Ottawa Citizen

The French have a talent for living well


I love France — it is one of Europe’s most diverse, tasty, and exciting countries. It brims with the good life and a special appreciati­on for culture, music, art, food, and wine. But Americans can feel pretty dowdy when confronted with the casual sophistica­tion of the French, who are matchless when it comes to just about anything suave and urbane. In my early days of touring France, I used to worry about being a cultural bumpkin — but now I embrace it. After all, I travel to learn.

Take cheese, for example, which I used to think of as a yellow square wrapped in plastic. It was daunting when I first faced a French cheese course — even more so when it was offered as dessert and arrived on a chariot de fromages (cheese cart). But that cheese board — on which every gooey, stinky, and mouldy product was the happy creation of a local artisan — was my invitation into l’art de vivre — the art of living.

For the French, the art of living is not just a pleasing expression; it’s a building block for a sound life. With five weeks of paid vacation, plus every Catholic holiday ever invented, the French have become experts at living well. It’s no accident that France is home to linger-longer pastimes like café lounging, fine dining, and barge cruising.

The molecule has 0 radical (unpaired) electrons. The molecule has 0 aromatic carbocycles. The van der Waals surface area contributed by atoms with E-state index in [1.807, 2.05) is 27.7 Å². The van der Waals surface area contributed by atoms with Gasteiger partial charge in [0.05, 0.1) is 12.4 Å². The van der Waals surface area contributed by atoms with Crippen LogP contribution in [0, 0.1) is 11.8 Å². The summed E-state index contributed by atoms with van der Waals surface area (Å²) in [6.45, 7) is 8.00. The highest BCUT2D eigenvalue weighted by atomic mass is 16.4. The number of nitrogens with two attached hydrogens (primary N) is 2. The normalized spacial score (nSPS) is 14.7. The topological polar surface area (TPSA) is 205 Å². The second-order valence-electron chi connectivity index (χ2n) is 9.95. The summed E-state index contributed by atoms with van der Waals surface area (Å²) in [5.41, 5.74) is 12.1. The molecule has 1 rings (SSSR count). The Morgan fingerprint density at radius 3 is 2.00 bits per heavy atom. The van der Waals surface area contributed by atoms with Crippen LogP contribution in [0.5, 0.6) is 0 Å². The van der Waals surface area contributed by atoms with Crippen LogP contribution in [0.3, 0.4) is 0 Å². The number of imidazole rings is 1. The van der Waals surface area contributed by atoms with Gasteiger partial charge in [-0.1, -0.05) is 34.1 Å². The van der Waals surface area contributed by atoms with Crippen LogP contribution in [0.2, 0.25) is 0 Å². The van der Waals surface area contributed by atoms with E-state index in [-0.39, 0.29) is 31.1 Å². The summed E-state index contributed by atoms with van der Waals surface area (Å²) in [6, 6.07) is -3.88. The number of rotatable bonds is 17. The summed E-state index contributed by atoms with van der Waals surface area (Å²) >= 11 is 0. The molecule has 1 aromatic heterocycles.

As a guide, it’s fun to introduce people to the finer things of French life, especially when it’s something they’re afraid of for no good reason. As I travelled with a group in France this summer, we timed it just right for snail season — but not everyone was eager when I ordered up several dozen of the little guys. After a little coaching on fork technique, I got all but one traveller to try an escargot — and they all responded with a yummy thumbs-up.

While it’s easy enough to push one’s gastronomi­c envelope, handling the French language is another thing altogether. My lack of anything like fluency doesn’t matter — the French people value politeness just as much as they take pride in their language.

I get fine treatment everywhere in France just by using the simplest of French pleasantri­es.

If you begin every encounter with bonjour or s’il vous plaît, and end it with merci and au revoir, you’ll earn a smile.

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